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Safety for women in public, starts with respect for women at home - the attitudes are very much linked to each other
New Year 2014 began for me with a news item in many newspapers saying that a 16-year-old girl, who was gang raped twice in a day around two months ago at Madhyamgram in West Bengal and had attempted suicide by setting herself on fire on December 23, succumbed to her injuries at a hospital here on 31st December 2013.
A gang of men had raped the girl on October 25 near her house. Later, the same day, when she was returning home along with her father and mother after lodging a complaint with the local police station, she was again abducted by the same gang and raped.
The chilling memories of the Nirbhaya rape in Delhi came back to mind, along with the memories of tall promises by the government, and of the Rs. 1000 crore Nirbhaya Fund set up by the Government of India.
The Fund, sadly, remains unutilized to this day, so much so that the Delhi High Court, while hearing a PIL on the issue asked the Government how the victim compensation component of Rs. 15 crore of this Fund was being utilized, if at all. To add to the sorry state of affairs, the Union Home Minister said on December 16, 2013 (the anniversary of the December 16, 2012 Nirbhaya gang-rape) that the Fund will be utilized “soon”.
I am only illustrating the callous attitude that we as a nation have towards the safety of women, notwithstanding the amendments to the Indian Penal Code and the Criminal Procedure Code, candle-light vigils, setting up of funds, special courts and what have you. We are not ashamed when an international survey by the Thomson-Reuters Foundation calls us the fourth most dangerous country for women after Afghanistan, Congo and Pakistan. Notice here that even countries with fundamentalist regimes and stone-age attitudes are safer for women than India.
We are also not ashamed when the Business Insider website rounds up 8 countries where women should be extra cautious and names India as number 1 on the list, followed by Brazil, Turkey, Egypt, Colombia, Guatemala, Mexico and Kenya. If women tourists are safer in Afghanistan, Pakistan, Bangladesh and other such countries than they are in India, it says a lot about our attitudes, legal system, governance and sensitivity.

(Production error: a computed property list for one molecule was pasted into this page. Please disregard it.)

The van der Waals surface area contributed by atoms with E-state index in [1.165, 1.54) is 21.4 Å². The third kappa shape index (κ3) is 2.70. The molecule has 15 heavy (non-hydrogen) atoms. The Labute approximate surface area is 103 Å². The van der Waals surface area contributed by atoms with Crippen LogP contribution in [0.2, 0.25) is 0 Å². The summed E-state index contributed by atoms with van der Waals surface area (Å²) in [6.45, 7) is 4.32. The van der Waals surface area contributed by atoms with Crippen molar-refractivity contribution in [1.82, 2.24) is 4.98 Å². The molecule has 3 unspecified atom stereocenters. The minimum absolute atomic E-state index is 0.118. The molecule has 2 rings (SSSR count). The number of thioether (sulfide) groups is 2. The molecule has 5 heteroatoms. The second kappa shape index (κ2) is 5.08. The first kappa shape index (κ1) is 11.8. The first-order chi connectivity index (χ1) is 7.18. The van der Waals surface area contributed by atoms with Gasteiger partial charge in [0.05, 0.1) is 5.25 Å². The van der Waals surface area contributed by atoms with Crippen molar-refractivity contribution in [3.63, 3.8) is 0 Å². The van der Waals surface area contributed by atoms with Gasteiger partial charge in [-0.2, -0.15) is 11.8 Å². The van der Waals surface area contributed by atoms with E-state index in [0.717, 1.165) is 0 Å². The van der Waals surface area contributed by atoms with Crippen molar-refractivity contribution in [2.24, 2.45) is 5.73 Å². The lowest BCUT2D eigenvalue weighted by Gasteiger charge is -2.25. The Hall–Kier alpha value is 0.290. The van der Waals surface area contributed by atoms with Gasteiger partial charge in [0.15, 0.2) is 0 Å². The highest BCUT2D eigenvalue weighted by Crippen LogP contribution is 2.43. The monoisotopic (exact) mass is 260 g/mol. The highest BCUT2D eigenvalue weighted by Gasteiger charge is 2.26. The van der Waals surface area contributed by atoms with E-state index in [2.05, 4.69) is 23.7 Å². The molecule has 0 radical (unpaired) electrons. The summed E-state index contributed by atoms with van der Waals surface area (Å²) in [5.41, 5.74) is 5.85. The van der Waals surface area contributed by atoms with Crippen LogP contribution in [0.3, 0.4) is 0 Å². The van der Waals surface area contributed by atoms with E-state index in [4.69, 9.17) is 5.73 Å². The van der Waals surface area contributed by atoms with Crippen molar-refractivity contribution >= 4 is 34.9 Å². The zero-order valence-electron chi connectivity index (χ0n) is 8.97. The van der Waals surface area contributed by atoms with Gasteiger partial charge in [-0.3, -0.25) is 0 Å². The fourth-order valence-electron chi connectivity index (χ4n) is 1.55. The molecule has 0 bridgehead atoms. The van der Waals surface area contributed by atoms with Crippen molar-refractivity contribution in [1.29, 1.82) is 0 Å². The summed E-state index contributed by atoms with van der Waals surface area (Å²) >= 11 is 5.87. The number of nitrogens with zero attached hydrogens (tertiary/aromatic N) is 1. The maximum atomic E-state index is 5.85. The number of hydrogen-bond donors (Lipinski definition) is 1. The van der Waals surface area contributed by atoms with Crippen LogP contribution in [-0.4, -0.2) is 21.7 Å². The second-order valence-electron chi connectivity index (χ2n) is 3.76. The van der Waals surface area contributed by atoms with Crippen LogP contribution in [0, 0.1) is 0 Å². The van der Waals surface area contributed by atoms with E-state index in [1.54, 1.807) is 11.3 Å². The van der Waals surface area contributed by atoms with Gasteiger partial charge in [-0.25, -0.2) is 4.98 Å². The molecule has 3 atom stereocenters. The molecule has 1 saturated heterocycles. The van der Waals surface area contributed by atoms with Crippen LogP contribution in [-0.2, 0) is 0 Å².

Plenty of statistics also point towards India being horrifyingly unsafe for women, but who needs statistics? From leering and groping to molestation, rape, trafficking, acid attacks, child marriages and other such insidious acts, we as a country stand out from the rest of the world. This does not take into account what many women go through in their own households- from the dowry related taunts to beatings which almost always go unreported.
Let respect for women begin at home. Let us treat our wives and daughters with the respect they deserve, only then will we look at women outside our four walls with different eyes.
“Humankind is made up of two sexes, women and men. Is it possible for humankind to grow by the improvement of only one part while the other part is ignored? Is it possible that if half of a mass is tied to earth with chains that the other half can soar into skies?” ― Mustafa Kemal Atatürk
“Of all the evils for which man has made himself responsible, none is so degrading, so shocking or so brutal as his abuse of the better half of humanity; the female sex.” ― Mahatma Gandhi
I am a former bureaucrat, and have worked a lot on gender issues, disaster management and good governance. I am also the proud father of two lovely daughters. read more...
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Bhool Bhulaiyaa 2 might have had a box office collection of 260 crores INR and entertained Indian audiences, but it's full of problematic stereotypes.
Bhool Bhulaiyaa 2 starts with a scene in which the protagonist, Ruhaan (played by Kartik Aaryan) finds an abandoned pink suitcase in a moving cable car and thinks there is a bomb inside it.
Just then, he sees an unknown person (Kiara Advani) wave and gesture at him to convey that the suitcase is theirs. Ruhaan, with the widest possible smile, says, “Bag main bomb nahi hai, bomb ka bag hai,” (There isn’t a bomb in the bag, the bag belongs to a bomb).
Who even writes such dialogues in 2022?
Be it a working or a homemaker mother, every parent needs a support system to be able to manage their children, housework, and mental health.
Let me at the outset clarify that when I mention ‘work’ here, it includes ANY work. So, it could be the work at home done by a homemaker parent or it could be work in a professional/entrepreneurial environment.
Either way, every parent struggles to find that fine balance between ‘work’ and ‘parenting’, especially with younger kids who still need high emotional and physical support from their caretakers. And not just any balance, but more importantly, balance that lets them keep their own sanity intact!